Debora Hunter is standing in front of the windows of Neiman Marcus peering in. It's an overcast Wednesday morning just days before the Dallas Art Fair where Hunter, a longtime Dallas-based photographer, is the 2016 honoree. With that title comes an opportunity to give a talk at a pre-party for the fair and a window display on Main Street in the downtown flagship store, which is where we are when the fashion designer Jackson Hartig, dressed in a bright yellow jacket, stops to say hello. His Los Angeles-based fashion house is featured in the corner windows, complete with wild collages and larger-than-life cardboard sculptures of canines.
"Your work is just riotous," says Hunter, introducing herself. Harting joins us looking into the windows at Hunter's photographs, which are shots of her doing exactly that: looking into the windows. The images combine the luxurious window displays with reflections of street life, whether passersby, architecture, construction or advertisements. "Beautiful," remarks Harting. "Just stunning."
Much of Hunter's photographic work is interested in the idea of place and its many effects. She's shot a large body of work in Taos, New Mexico, a landscape she describes as cinematic. Lately, she's become interested in the idea of site-specific photography projects. For a recent exhibition at Brookhaven College she used the smaller gallery to explore the imperfections of the white wall, speckled from years of applying and reapplying paint. She photographed the walls from specific distances and then mounted the photographs at various shapes and sizes on those same walls. That project's minimalism stands in bright contrast to her work hanging in the windows at Neiman's.
"I wanted to capture the stylized pageantry of the window world in contrast with the bustling city and its architecture," says Hunter. What resulted are images rich with narrative and commentary on everything from class to femininity.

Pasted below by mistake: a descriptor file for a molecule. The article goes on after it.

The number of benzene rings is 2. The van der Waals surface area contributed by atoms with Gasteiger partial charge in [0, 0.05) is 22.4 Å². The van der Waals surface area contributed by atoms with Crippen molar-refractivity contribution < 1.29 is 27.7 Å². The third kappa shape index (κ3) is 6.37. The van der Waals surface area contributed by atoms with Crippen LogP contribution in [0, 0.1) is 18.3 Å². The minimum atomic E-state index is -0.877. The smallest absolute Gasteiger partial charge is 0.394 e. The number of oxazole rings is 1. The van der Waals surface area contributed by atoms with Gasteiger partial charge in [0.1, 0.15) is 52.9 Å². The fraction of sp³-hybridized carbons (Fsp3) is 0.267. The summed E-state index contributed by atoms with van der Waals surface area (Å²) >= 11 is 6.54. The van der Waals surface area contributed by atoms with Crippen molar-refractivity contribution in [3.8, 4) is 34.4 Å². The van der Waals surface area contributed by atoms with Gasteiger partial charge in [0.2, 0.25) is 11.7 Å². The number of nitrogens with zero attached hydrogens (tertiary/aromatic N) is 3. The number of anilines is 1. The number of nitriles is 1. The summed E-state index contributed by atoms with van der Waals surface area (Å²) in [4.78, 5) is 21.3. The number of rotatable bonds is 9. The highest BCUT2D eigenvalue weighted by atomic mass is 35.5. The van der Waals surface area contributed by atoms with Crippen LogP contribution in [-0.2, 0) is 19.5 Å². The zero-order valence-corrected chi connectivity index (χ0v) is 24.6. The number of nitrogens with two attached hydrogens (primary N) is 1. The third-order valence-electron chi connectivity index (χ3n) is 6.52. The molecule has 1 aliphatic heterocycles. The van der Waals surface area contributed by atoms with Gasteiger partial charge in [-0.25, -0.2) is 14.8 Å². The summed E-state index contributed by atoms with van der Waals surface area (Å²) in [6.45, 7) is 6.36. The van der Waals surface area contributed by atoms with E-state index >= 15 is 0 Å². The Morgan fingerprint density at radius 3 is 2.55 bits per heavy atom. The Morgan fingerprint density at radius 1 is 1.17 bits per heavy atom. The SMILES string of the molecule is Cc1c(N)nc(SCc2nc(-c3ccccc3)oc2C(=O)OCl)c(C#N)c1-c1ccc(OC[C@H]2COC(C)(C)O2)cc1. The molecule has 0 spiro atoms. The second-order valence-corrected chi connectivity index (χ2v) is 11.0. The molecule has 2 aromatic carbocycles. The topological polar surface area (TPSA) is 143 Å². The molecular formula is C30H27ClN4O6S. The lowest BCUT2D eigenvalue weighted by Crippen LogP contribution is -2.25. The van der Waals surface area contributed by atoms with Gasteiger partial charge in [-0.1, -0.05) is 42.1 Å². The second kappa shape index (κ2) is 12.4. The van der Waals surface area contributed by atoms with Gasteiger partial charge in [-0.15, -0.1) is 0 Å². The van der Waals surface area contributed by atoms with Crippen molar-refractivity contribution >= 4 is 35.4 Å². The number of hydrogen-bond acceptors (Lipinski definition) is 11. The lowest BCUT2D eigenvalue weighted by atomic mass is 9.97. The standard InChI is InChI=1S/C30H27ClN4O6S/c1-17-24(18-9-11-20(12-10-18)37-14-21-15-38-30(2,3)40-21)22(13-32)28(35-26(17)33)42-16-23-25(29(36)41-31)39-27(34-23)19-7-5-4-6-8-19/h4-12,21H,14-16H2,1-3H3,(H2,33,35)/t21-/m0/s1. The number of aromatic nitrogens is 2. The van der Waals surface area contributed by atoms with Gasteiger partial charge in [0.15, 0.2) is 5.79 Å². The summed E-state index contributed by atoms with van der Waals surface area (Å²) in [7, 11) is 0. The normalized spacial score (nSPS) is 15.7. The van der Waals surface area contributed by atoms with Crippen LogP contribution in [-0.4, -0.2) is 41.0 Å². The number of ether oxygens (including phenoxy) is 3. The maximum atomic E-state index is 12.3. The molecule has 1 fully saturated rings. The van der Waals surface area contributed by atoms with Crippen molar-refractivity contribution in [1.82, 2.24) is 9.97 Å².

In one image of a female mannequin in a bright red skirt-suit standing akimbo in a power position, a small sign reads "Confident Reds." The reflection angles to double the female figure, layering it with a skyscraper and a construction crane at the center. The focus of the human eye would downplay the visual complexity, ignoring everything but the bedecked mannequins. Hunter's camera captures it all. Suddenly the visual world is rich with ideas of posture as corporeal architecture and fashion as constructed image.
Most passersby didn't notice her taking their picture, which allowed her to overlay unwitting expressions of sadness, desire, stress or confusion onto the opulent displays. Hunter found herself becoming sentimental about the subjects of these incidental portraits; when she came across the subject of one on the street a few days later, she stopped the person to introduce herself.
To capture what manifested as a display of six images, Hunter spent close to 20 hours standing at the windows photographing into them. She estimates that of the thousands of images she captured, 50 could be displayed as part of the series. She parsed those down to the half dozen most visually rich images, each of which lures viewers closer.
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"I had to choose the images that popped on the street," says Hunter. "Then, if a viewer starts looking at the images like the camera would, you see a reflection of a tree overhead, or a truck driving by."
Hunter is the first local Dallas Art Fair Honoree. The 8-year-old event awarded the first honor three years ago to real estate mogul turned Chicago-based artist Paula Crown, followed by performance artist Karen Finley (who was recently in town with her show, The Jackie Look). Perhaps Hunter's selection will mark a new tradition of building a closer relationship between established local artists and the fair. For Hunter, the honor comes on the eve of her retirement from teaching at Southern Methodist University for four decades. It also leads directly into her current project, which is photographing the transformation of Fashion Industry Gallery (FIG) into the Dallas Art Fair, documenting the behind-the-scenes artistry.
"There's so much that goes into these things that you don't see if you're not looking for it," she says. But through her camera, Hunter sees it all.
Debora Hunter's window display remains up at the downtown Neiman Marcus through Sunday, April 17.